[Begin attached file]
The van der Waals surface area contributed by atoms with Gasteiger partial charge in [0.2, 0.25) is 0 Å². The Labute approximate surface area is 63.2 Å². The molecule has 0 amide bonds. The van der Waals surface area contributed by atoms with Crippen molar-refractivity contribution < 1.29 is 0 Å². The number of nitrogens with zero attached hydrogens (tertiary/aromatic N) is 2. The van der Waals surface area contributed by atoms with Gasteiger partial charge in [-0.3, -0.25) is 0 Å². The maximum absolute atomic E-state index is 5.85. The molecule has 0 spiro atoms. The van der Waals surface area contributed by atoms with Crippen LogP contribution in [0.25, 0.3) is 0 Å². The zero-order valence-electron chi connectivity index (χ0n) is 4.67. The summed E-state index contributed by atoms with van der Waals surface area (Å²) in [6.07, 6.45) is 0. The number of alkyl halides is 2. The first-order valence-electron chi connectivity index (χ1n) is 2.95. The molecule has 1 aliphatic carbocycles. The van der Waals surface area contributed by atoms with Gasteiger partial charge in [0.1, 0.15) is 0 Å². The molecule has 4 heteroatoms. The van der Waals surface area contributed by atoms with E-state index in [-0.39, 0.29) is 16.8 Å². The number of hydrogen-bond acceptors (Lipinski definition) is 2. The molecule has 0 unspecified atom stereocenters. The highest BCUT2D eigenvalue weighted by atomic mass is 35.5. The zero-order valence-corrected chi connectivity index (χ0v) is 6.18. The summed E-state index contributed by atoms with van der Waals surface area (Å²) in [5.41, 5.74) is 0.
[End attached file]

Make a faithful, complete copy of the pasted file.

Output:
The van der Waals surface area contributed by atoms with Gasteiger partial charge in [0.2, 0.25) is 0 Å². The Labute approximate surface area is 63.2 Å². The molecule has 0 amide bonds. The van der Waals surface area contributed by atoms with Crippen molar-refractivity contribution < 1.29 is 0 Å². The number of nitrogens with zero attached hydrogens (tertiary/aromatic N) is 2. The van der Waals surface area contributed by atoms with Gasteiger partial charge in [-0.3, -0.25) is 0 Å². The maximum absolute atomic E-state index is 5.85. The molecule has 0 spiro atoms. The van der Waals surface area contributed by atoms with Crippen LogP contribution in [0.25, 0.3) is 0 Å². The zero-order valence-electron chi connectivity index (χ0n) is 4.67. The summed E-state index contributed by atoms with van der Waals surface area (Å²) in [6.07, 6.45) is 0. The number of alkyl halides is 2. The first-order valence-electron chi connectivity index (χ1n) is 2.95. The molecule has 1 aliphatic carbocycles. The van der Waals surface area contributed by atoms with Gasteiger partial charge in [0.1, 0.15) is 0 Å². The molecule has 4 heteroatoms. The van der Waals surface area contributed by atoms with E-state index in [-0.39, 0.29) is 16.8 Å². The number of hydrogen-bond acceptors (Lipinski definition) is 2. The molecule has 0 unspecified atom stereocenters. The highest BCUT2D eigenvalue weighted by atomic mass is 35.5. The zero-order valence-corrected chi connectivity index (χ0v) is 6.18. The summed E-state index contributed by atoms with van der Waals surface area (Å²) in [5.41, 5.74) is 0.